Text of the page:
Organisations obtain competitive edge by building expertise in data management to fuel their business strategy. Is that enough for 2021? Gartner says data and analytics leaders must be able to show the value of master data management (MDM) to their stakeholders to ensure the trusted data required of a data-driven organisation.
G2 predicts that in 2021, data-driven leaders will be reassessing their data management strategies due to the evolving technology environment. Organisations will prioritize investments in scalable data platforms to effectively secure, govern, and analyse data across business functions through a single unified platform.
These platforms will provide greater control over and allow seamless access to their data, irrespective of where it resides, ultimately helping them gain valuable insights and make better business decisions.
Mark Beyer, distinguished VP analyst at Gartner says “starting in 2021, data management will become a practice that focuses on how data is used and accessed, rather than how it is retained and controlled. This complimentary webinar will help you gain greater benefits from your data by better understanding the four D’s: Distributed, disparate, dynamic, and discovered.”
What kind of oil is data?
“People started leveraging data a lot more for driving better business decisions. While the value and volume of data has increased, the data has become equally vulnerable, if not more than earlier before. This is because data is now spread across multiple locations, instead of just one central location,” he added.
He is quick to correct the analogy of data as being the new oil. “Data in its raw format is useless unless you use the right tools and the right technologies to protect your data, manage it and more importantly, give that data to the right business users for them to make informed business decisions,” he elaborated.
“That is the true value of data. In the world of digital transformation, one of the fundamental changes is that customers are rapidly adopting technologies and tools around data in order to make business decisions more effectively to drive their organisations.”
Data trends in 2021
Aside from what we already that cloud, security and collaboration adoption continue to spill over from 2020 and the mass migration to remote work model, Mahale could only add that security and cloud will go hand-in-hand which is why data protection is a lot more critical today.
“Businesses need to identify the right tools, processes, and technologies to protect and manage data in a multi-cloud world,” he opined.
Handling the data diversity and disparity
Gartner says “data and analytics leaders must deal with issues related to increasing data diversity, including analysing large volumes of data from diverse formats such as cloud applications, NoSQL databases, social and sensor data, and semi-structure file formats such as XML and JSON.”
As with Gartner, Mahale is confident that tools are available today to support this expanding universe of data formats and use cases. But he cautions that it is not just about having the right tools, technologies, and processes.
“Most importantly, they need to think about the people. How are people being scaled, managed, and leveraged for dealing with data diversity? We are facing an increasing need for data scientists, but businesses can also use technologies like AI and machine learning to extract a lot more value out of these data sets that are spread in multiple environments,” he opined.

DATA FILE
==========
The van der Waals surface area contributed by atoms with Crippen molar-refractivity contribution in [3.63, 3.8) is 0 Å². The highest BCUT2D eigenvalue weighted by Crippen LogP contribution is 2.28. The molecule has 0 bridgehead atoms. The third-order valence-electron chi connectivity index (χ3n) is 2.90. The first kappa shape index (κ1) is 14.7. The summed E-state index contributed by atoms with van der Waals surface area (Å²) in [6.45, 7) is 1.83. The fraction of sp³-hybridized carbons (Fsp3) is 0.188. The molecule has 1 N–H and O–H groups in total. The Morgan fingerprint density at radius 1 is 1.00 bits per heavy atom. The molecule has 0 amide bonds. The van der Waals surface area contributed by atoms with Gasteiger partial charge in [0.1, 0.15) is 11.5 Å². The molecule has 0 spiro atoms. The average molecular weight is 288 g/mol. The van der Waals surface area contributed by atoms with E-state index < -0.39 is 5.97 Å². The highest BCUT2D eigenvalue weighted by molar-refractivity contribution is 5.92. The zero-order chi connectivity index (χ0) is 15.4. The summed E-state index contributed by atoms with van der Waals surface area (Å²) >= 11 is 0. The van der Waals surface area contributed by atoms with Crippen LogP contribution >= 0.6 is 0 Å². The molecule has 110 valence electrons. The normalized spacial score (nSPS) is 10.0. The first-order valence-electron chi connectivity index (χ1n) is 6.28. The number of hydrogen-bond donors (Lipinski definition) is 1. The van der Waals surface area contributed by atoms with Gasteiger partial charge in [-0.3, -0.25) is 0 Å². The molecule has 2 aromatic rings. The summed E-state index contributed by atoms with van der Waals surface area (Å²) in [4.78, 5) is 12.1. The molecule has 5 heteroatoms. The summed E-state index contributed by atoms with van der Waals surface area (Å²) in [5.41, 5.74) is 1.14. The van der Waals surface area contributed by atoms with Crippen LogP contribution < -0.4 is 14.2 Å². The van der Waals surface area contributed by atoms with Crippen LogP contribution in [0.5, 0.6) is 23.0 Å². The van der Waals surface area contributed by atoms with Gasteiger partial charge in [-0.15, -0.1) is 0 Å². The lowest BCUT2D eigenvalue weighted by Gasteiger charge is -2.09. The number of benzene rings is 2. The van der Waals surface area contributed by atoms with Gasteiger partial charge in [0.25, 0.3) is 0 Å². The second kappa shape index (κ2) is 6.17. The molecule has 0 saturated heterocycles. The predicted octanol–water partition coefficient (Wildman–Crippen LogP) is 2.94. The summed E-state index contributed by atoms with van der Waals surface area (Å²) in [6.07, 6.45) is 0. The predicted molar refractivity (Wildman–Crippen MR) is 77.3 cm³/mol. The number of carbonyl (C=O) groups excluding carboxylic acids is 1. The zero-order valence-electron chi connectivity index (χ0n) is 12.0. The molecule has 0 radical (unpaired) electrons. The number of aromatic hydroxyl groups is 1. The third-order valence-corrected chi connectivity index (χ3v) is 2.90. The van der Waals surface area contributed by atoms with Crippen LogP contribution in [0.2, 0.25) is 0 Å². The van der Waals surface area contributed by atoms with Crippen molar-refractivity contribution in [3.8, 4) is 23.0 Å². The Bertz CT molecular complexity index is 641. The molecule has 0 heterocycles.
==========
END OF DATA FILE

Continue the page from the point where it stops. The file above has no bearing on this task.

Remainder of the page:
The I in CIO in the new normal
Mahale is adamant that ‘I’ in the CIO title is no longer simply about information. It can also stand for ‘Innovation’ although for him CIOs need to be ‘Investigative’ as well. Given that cyberattacks are not an ‘if’ but a ‘when’, CIOs must be able to investigate what happened and where the breaches are coming from. He also said ‘I’ can stand for ‘Intelligence’ in the sense that CIOs must make sese of the data that they already have to make better business decisions.
“The role of the CIO is going to evolve in multi-faceted ways. For the first time, CIOs are going to have a seat in the board meeting because everybody is talking about data and how businesses should manage it, protect it and use it.”
“The CIO role has transformed into that of a business leader, not just an IT leader, with the ‘I’ taking shape of information, innovation, intelligence and investigation,” he opined.
As for the CISO, he commented that the job is to protect all of an organisation’s data from attacks that are happening not just on the periphery, but all the way to the data centre and the cloud.
Smart normal ahead
Mahale points to the present state as being the ‘smart normal’ with the CIO having to contend with a distributed – not limited to one location – environment, with data being created outside of the data centre as well as within.
“The adoption of SaaS applications will be on the rise and therefore multi-cloud, remote working, collaborative technology, and tools will also be on the rise. CIOs will need to protect the data across all these environments too.”
“CIOs will need to relook the entire process of their organisations as well. How does the process of digital transformation work now versus the year earlier? I’d advise CIOs to take care of people first, then technology and then processes,” he concluded.
Click on the PodChat player above to listen to the full dialogue with Mahale.
- How has data management and protection evolved in the past year? What surprised you the most?
- What are some trends CIOs and CISOs should look out for in the coming year?
- How has this accelerated adoption of cloud change the state of data management and protection?
- How far along are we in being able to handle data diversity and disparity of environments?
- What do you think the role of the CISO will look like?
- What is your advice to CIOs and CISOs around data management and protection?